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  1. #1
    Moderator shawn alladio's Avatar
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    Want to drive a PWC? First learn how to reboard from the water

    Georgia man drowns despite rescue effort





    July 29, 2008 - 7:25AM
    Robbyn Brooks
    Daily News
    PANAMA CITY - Despite the rescue effort of family members and registered nurses, a Georgia man drowned behind Regency Towers Monday afternoon.

    Deputies with the Bay County Sheriff's Office Beach Patrol Unit found the distressed swimmer already on the beach with two nurses who were performing CPR. EMS took Derrick Pugh, 39, to the hospital, but he never regained consiousness.

    Pugh and his 10-year-old son fell off a jet ski and couldn't get back on. Family members managed to get the boy to shore, but couldn't get Pugh back on the watercraft. During the ordeal, Pugh went limp.

    He was from Atlanta.

    _________________________

    Doesn't this begin to sound more and more typical of people unfamiliar with PWC boat operations or swimming ability, or perhaps physical ability? Of course in this unfortunate and sad situation there could have been a medical issue to took forefront of this problem, but it is imperative that people be able to swim and to reboard their PWC, and if you take out a passenger(S) include them in your preventative accident measures..


  2. #2
    Yeah, one of the best things I did when I first got my SD and then my Kawi was to practice reboarding in open water. And then practice more in driving rain and big waves until I had no fear.

    Despite all the practice, Ive still found that boarding with passengers can be dicey if passengers dont know exactly what they are doing. I have a 5 gall can secured to the back, with straps that have to be negotiated. In my opinion, Kawi can be quite tippy with passengers, esp with that gas can. Last weekend I had a 220lb passenger who insisted on trying to board ski from the side. It was a total non-starter. Ski nearly flipped several times. I had to keep repeating, USE THE BOARDING STEP. I had my wetsuit on, so I really didnt care if I fell in the water, but I did not want ski to flip and it seemed like that was an imminent risk.

    Once ski is underway, its stable with 2 or 3 riders. But slow right turns, or open water boardings often seem dicey. I now go over the use of the boarding step repeatedly. Its even more important when youre in cold water. Its interesting to observe some of my friends who give me incessant flack for my wetsuits and ride gear when they find themselves fully immersed in the 48deg water in shorts and t-shirt. I know they dont want to let on its cold but every fiber in their body is screaming "get us out of this water." They will never admit it. But I know it because Ive been there, done that. And I can see it in their eyes and I can hear it in their breathing. Thats when I like to point out the flaming red jellyfish floating nearby. I always help, but I dont always hurry. I figure hurrying too much is unsafe.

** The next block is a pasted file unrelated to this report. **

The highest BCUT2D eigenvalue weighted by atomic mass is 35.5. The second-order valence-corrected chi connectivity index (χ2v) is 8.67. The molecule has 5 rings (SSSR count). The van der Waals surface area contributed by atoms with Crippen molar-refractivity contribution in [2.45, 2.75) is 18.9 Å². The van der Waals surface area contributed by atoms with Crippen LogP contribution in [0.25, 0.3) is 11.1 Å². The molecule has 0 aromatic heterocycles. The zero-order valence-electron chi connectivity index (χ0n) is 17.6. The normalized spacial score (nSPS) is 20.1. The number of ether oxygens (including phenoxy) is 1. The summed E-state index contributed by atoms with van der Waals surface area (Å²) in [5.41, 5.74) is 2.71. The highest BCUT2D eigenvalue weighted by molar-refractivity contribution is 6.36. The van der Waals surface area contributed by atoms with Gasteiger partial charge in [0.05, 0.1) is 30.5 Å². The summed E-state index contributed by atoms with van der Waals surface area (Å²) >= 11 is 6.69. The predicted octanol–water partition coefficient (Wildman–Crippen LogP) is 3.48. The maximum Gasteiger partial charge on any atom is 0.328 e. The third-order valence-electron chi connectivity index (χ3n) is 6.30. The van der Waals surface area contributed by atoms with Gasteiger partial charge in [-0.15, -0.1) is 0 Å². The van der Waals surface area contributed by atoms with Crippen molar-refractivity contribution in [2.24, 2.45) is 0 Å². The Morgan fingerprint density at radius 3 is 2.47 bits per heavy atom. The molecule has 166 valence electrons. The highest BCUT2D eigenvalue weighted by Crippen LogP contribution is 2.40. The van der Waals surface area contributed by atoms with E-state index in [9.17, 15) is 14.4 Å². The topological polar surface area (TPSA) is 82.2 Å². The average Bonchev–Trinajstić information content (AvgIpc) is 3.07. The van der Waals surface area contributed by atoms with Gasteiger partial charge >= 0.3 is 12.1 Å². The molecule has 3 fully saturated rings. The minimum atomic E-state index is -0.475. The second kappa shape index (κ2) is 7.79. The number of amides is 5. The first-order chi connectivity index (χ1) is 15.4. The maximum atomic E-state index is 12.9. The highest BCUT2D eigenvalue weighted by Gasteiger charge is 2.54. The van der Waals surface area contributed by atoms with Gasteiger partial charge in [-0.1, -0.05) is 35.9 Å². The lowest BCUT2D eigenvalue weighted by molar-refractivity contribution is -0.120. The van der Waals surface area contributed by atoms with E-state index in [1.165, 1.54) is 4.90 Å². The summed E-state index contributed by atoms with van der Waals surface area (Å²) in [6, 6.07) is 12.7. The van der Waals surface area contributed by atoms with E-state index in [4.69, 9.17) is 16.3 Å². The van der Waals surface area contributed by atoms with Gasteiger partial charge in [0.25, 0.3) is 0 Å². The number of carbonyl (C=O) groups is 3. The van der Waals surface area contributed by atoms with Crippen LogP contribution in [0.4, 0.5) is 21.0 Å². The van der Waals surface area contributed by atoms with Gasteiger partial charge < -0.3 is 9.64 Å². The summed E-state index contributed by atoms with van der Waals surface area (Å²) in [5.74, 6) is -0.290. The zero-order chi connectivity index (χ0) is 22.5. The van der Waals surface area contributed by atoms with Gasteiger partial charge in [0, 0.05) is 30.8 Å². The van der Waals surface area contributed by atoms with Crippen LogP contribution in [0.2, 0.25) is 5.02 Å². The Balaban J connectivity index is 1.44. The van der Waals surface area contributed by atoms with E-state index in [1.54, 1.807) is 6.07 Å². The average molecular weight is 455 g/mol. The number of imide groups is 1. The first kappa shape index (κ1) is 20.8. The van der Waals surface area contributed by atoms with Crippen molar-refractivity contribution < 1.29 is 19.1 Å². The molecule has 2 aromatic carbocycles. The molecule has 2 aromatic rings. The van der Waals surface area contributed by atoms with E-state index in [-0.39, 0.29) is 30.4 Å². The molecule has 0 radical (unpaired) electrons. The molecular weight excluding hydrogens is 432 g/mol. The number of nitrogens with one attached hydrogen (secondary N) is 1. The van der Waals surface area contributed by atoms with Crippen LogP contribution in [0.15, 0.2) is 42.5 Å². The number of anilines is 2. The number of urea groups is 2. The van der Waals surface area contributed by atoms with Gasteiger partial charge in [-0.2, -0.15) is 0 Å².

Ive sometimes wondered if I should practice hurling myself off ski at full speed or even 35. But I did that accidentally once this year and I figure thats practice enough.

  3. #3
    Moderator shawn alladio's Avatar
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    Heya Blue,
    yeah you sure put out a great descriptive to learn from, thanks for sharing that. This is a big thing to get good at and it is not easy for some people, so the practice part can be really helpful. Yeah falling off at speed is not pleasureable is it? LOL
    Shawn

  4. #4
    amharms's Avatar
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    Anytime I have a new passenger that wants a ride, I always make them board the ski the first time by hauling themselves aboard from water where they can't stand. I'll demonstrate and give verbal pointers, but I'll watch from the water without holding the ski or giving them any other help. If they can't make it, they don't ride.

  5. #5
    Moderator shawn alladio's Avatar
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    That is such good advice and support. The better confidence installed in PWC users, the better the fun to be had!

  6. #6
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    I have a 1996 Seadoo HX that is merciless when it comes to reboarding. After riding it for 12 years, I have command of reboarding it from the side as well as the extraordinary challenge of reboarding from the rear. This did not come easy to me and is certainly overwhelming for new riders.

    But whenever a new rider gets on it, the first thing I do is knock them off the ski and make them practice the deep water start. If they cannot do it right away, then I ride wingman with the bigger GTX to keep track of them. Once they are proficient to reboard the HX, then I continue the rest of the "training" for them so eventually they can ride solo.

    Bottom line, if you are dealing with riding my HX or the GTX that I steward, it is required training to reboard in open water and in particular the deep water sideboarding (powerboarding) on the HX.

    Thanks for the reminders above how important this element of PWC safety is.

  7. #7
    Masterz's Avatar
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    wanna talk about hard to reboard and balance on...

    back in the day I used to have a Kawasaki X2 if anyone can remember them...Was a blast to ride and do tricks on...lol


  8. #8
    Moderator shawn alladio's Avatar
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    I raced an X-2 in 1989, I loved it! It was a blast, and a good friend of mine is refurbishing one now, and boy you get the reboarding award!

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